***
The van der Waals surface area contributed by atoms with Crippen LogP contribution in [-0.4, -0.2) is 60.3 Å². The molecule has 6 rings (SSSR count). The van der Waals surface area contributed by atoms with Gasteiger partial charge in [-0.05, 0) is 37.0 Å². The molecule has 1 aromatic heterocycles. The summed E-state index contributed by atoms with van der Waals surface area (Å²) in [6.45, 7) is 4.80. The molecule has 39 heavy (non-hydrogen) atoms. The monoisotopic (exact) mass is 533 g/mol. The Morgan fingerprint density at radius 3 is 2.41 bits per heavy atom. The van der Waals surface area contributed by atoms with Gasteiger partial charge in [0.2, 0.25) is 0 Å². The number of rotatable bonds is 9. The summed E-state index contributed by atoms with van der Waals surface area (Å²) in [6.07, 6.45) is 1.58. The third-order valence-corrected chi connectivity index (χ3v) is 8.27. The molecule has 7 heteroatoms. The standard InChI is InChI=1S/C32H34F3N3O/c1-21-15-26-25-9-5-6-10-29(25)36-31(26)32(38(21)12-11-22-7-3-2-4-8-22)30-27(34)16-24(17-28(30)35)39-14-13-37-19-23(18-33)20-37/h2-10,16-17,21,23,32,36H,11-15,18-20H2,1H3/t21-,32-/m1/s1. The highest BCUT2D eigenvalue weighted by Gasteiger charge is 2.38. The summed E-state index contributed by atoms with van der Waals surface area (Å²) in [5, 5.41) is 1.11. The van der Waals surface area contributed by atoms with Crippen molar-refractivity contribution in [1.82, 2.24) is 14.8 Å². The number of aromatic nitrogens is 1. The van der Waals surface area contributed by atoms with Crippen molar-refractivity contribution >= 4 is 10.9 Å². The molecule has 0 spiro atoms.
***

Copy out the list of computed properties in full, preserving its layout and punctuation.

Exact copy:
The van der Waals surface area contributed by atoms with Crippen LogP contribution in [-0.4, -0.2) is 60.3 Å². The molecule has 6 rings (SSSR count). The van der Waals surface area contributed by atoms with Gasteiger partial charge in [-0.05, 0) is 37.0 Å². The molecule has 1 aromatic heterocycles. The summed E-state index contributed by atoms with van der Waals surface area (Å²) in [6.45, 7) is 4.80. The molecule has 39 heavy (non-hydrogen) atoms. The monoisotopic (exact) mass is 533 g/mol. The Morgan fingerprint density at radius 3 is 2.41 bits per heavy atom. The van der Waals surface area contributed by atoms with Gasteiger partial charge in [0.2, 0.25) is 0 Å². The number of rotatable bonds is 9. The summed E-state index contributed by atoms with van der Waals surface area (Å²) in [6.07, 6.45) is 1.58. The third-order valence-corrected chi connectivity index (χ3v) is 8.27. The molecule has 7 heteroatoms. The standard InChI is InChI=1S/C32H34F3N3O/c1-21-15-26-25-9-5-6-10-29(25)36-31(26)32(38(21)12-11-22-7-3-2-4-8-22)30-27(34)16-24(17-28(30)35)39-14-13-37-19-23(18-33)20-37/h2-10,16-17,21,23,32,36H,11-15,18-20H2,1H3/t21-,32-/m1/s1. The highest BCUT2D eigenvalue weighted by Gasteiger charge is 2.38. The summed E-state index contributed by atoms with van der Waals surface area (Å²) in [5, 5.41) is 1.11. The van der Waals surface area contributed by atoms with Crippen molar-refractivity contribution in [1.82, 2.24) is 14.8 Å². The number of aromatic nitrogens is 1. The van der Waals surface area contributed by atoms with Crippen molar-refractivity contribution >= 4 is 10.9 Å². The molecule has 0 spiro atoms.